After the Christmas break its back to the cabin to finish some of the instrument detail. You may recall I detailed the cockpit with some ply constructions to represent the general layout; I also intend to detail the compass, throttle controls, steering wheel, panel lighting, and instrument panel. The instrument panel was copied and scaled from various drawing and pictures and I came up with a three-panel unit where panels 1 & 3 are identical as they are for the two-engine managements system the centre panel deals with electrical things. I intend to make the panel out of 1.5 mm aluminium cut to size on the guillotine I then attached this to a hardwood block with some strong double sided tape this will be more than strong enough to hold the piece for the drilling/light milling operation. I worked out the hole positions using an absolute datum (same as CNC work, if only I was still working) This does take some time using my rather old milling machine making sure any backlash is taken out during the 28 linear movements. I used various sizes of centre drills to produce the holes as they give not only accurate size but also perfectly round holes on thin material and the only ones that needed to be a particular size (6mm dial holes) the others are for switches and LEDs which can all be a 3 mm location hole. Each hole was drilled and then chamfered to simulate a bezel on the dials. Finally, I milled a shallow groove (2mm x 0.3 deep) to simulate the separate panels. I have copied a number of different marine dials from the internet and using PowerPoint I aligned in a complete group and then printed and laminated them, this will be placed behind the aluminium plate using double-sided tape. Having fixed the dials in place I drilled through the holes where LEDSs will fit. The LEDs will be shortened and polished so they are flat to the face; these are then stuck in place. Next, I made all the switches from brass bar with a fine brass pin glued across its face to simulate the lever. These were painted gloss black and the centre pin picked out in red, they were then glued into the 3 mm location hole. The black knobs/pull switches were turned out of black Perspex and polished; they were then glued into the location holes. The whole instrument panel is then pinned on to the wooden framework which has been left in natural wood finish (ply) as it looks like the original boat was just a varnished ply finish.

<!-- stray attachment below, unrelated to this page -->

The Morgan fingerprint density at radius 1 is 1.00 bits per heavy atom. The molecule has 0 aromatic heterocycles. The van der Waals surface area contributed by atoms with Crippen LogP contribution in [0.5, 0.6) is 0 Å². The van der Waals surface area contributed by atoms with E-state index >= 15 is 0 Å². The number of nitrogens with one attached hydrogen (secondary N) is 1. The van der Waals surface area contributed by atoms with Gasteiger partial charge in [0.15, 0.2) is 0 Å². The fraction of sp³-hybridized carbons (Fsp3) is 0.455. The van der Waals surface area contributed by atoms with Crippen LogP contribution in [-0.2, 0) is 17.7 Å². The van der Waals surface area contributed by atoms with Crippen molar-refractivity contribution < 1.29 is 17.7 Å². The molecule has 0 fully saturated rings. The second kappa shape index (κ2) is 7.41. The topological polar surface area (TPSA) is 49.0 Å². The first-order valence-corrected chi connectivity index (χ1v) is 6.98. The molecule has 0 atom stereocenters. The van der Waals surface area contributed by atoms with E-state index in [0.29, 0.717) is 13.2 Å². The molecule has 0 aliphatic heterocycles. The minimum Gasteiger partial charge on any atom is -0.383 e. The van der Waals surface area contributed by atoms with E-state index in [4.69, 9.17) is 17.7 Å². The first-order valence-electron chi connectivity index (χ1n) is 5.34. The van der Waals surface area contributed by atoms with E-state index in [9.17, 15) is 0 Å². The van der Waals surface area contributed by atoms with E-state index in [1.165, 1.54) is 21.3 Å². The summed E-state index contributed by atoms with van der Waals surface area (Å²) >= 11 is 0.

You misunderstood me Doug. Yes, it is in forward and reverse but will not go from forward straight into reverse. you have to come back to centre, go into reverse (nothing happens), back to centre then into reverse. I found another set of instructions that described this...see pic. Not sure I understand what they mean by 'click'. Steve Edit to add...I was given the motor and ESC just before christmas and did not know then that I would need to program it. Since knowing the guy has been on leave so I can't ask him.
hey everyone I hope you all had a great Christmas. Im just starting a new build and its the chieftian tug paddle steamer and I was wondering if anyone had any information about her or any where to get parts for her. Seems most model boat sites don't seem to have much to do with paddle steamers. Cheers guys